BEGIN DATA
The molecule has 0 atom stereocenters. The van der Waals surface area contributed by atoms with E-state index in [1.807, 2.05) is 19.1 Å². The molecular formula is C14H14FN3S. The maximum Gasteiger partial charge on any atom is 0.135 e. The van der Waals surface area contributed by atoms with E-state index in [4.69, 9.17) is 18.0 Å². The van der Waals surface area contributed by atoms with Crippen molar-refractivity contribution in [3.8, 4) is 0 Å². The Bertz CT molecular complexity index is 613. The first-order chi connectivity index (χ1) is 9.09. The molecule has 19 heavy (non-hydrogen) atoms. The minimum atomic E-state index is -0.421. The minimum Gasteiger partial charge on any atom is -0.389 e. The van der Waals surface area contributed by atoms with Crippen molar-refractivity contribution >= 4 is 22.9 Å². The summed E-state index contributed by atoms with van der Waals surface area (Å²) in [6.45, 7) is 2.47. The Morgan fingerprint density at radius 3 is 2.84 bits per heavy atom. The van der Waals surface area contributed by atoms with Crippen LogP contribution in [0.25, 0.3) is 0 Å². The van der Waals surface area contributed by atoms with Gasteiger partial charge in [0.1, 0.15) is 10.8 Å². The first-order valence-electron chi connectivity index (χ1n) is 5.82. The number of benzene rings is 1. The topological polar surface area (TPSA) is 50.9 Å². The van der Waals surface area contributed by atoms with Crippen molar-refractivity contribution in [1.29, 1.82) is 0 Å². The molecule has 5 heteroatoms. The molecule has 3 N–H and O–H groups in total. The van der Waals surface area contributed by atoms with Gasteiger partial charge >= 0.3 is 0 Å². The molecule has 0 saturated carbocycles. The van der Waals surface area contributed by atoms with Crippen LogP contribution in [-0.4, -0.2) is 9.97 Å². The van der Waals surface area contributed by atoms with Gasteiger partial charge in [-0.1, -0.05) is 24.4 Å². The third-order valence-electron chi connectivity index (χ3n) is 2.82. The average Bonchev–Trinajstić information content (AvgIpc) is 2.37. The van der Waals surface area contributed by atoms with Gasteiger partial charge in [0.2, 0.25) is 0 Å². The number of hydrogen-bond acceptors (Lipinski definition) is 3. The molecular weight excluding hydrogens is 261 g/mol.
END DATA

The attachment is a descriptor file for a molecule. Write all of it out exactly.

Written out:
The molecule has 0 atom stereocenters. The van der Waals surface area contributed by atoms with E-state index in [1.807, 2.05) is 19.1 Å². The molecular formula is C14H14FN3S. The maximum Gasteiger partial charge on any atom is 0.135 e. The van der Waals surface area contributed by atoms with E-state index in [4.69, 9.17) is 18.0 Å². The van der Waals surface area contributed by atoms with Crippen molar-refractivity contribution in [3.8, 4) is 0 Å². The Bertz CT molecular complexity index is 613. The first-order chi connectivity index (χ1) is 9.09. The molecule has 19 heavy (non-hydrogen) atoms. The minimum atomic E-state index is -0.421. The minimum Gasteiger partial charge on any atom is -0.389 e. The van der Waals surface area contributed by atoms with Crippen molar-refractivity contribution >= 4 is 22.9 Å². The summed E-state index contributed by atoms with van der Waals surface area (Å²) in [6.45, 7) is 2.47. The Morgan fingerprint density at radius 3 is 2.84 bits per heavy atom. The van der Waals surface area contributed by atoms with Crippen LogP contribution in [0.25, 0.3) is 0 Å². The van der Waals surface area contributed by atoms with Gasteiger partial charge in [0.1, 0.15) is 10.8 Å². The first-order valence-electron chi connectivity index (χ1n) is 5.82. The number of benzene rings is 1. The topological polar surface area (TPSA) is 50.9 Å². The van der Waals surface area contributed by atoms with Crippen molar-refractivity contribution in [1.29, 1.82) is 0 Å². The molecule has 5 heteroatoms. The molecule has 3 N–H and O–H groups in total. The van der Waals surface area contributed by atoms with Gasteiger partial charge >= 0.3 is 0 Å². The molecule has 0 saturated carbocycles. The van der Waals surface area contributed by atoms with Crippen LogP contribution in [-0.4, -0.2) is 9.97 Å². The van der Waals surface area contributed by atoms with Gasteiger partial charge in [-0.1, -0.05) is 24.4 Å². The third-order valence-electron chi connectivity index (χ3n) is 2.82. The average Bonchev–Trinajstić information content (AvgIpc) is 2.37. The van der Waals surface area contributed by atoms with Gasteiger partial charge in [0.2, 0.25) is 0 Å². The number of hydrogen-bond acceptors (Lipinski definition) is 3. The molecular weight excluding hydrogens is 261 g/mol.